Your timely response matters
First, I hope this finds you and yours healthy!
Your world is most likely upside down right now. If you are lucky enough to remain employed, you are certainly going through major challenges: perhaps trying to keep your business afloat, keep staff employed, work remotely, home-school children, maintain financial stability and keep everyone – including yourself – healthy. And my heartfelt sympathy goes out to those of you who have recently lost their jobs and income.
Given all you and everyone else has on their plate, it’s tempting to let your normal business etiquette slide. Surely others will understand if you don’t get those emails answered or that project done on time, right? Your associates, employees, relatives and friends are all dealing with the same pressures that you are under and they might not even notice!
But, in fact, they will.
Try thinking of all forms of communication as elements of conversation, including emails, phone calls, texts, Slack, etc. (excluding spam!). You would certainly respond to questions and comments made during an in-person conversation– it’s common courtesy. Not responding, or not doing so in a timely manner, connotes a lack of respect.
The same rules apply to other forms of communication. Whether it’s responding to a query, following up on an initiative or updating others on the status of an issue, your communication imparts the same respect you assume will be given to you.
Perhaps you wait to respond till you have all available information prior to responding. However, the other person can’t know this unless you tell them: “Working on it, will get back to you tomorrow” is a valid response, assuming you do so.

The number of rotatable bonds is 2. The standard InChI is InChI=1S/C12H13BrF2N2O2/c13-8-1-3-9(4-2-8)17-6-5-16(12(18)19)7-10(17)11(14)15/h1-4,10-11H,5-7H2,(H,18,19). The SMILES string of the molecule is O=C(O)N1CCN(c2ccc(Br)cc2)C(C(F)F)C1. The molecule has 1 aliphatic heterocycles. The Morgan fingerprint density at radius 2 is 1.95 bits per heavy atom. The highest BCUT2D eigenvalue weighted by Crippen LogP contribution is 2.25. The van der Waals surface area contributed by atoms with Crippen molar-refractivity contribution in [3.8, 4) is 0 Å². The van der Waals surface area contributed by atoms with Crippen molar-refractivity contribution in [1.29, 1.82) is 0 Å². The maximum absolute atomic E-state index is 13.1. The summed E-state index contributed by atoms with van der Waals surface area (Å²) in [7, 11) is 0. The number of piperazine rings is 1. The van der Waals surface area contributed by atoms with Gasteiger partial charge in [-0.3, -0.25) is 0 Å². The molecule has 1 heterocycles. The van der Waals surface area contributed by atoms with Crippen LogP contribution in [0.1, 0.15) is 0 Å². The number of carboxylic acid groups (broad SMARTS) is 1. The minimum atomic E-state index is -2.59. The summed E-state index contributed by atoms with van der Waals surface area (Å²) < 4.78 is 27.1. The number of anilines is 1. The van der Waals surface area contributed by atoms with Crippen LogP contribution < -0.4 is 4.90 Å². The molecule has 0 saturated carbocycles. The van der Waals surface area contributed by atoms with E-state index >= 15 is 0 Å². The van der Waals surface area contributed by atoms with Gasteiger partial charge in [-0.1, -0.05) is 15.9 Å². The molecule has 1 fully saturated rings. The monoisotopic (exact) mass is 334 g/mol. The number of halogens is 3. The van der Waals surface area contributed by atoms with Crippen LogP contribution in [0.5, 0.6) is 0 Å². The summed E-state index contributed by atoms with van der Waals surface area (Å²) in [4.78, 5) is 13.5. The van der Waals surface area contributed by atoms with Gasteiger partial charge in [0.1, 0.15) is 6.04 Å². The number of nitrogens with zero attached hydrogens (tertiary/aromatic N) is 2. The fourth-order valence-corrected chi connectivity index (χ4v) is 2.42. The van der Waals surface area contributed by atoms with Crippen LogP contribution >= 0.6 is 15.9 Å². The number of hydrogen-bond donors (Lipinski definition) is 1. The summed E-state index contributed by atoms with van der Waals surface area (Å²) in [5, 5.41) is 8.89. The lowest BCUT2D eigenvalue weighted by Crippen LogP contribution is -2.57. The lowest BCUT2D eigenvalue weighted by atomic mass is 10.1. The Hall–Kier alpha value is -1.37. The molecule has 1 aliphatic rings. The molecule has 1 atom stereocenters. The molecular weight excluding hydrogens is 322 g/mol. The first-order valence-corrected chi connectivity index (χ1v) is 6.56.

As a leader, you set the standard and model behavior for your team.
Your lack of response, timeliness or enthusiasm signals to team members that urgency is not expected or required. Further, during this current time of uncertainty, they look to you to provide necessary structure to rely on.
The entrepreneurial consulting firm Influenceology has an excellent principle: “Either you have a sense of urgency today or a sense of regret tomorrow”.
I will, of course, respond to any comments about this – please let me know your thoughts!
Fundamental #22: Demonstrate urgency in response time and follow-up. Model enthusiasm in your response to issues and rigor in your follow up. Make sure your work is accurate, complete and timely. Keep people updated and make sure they are clear about your communication(s).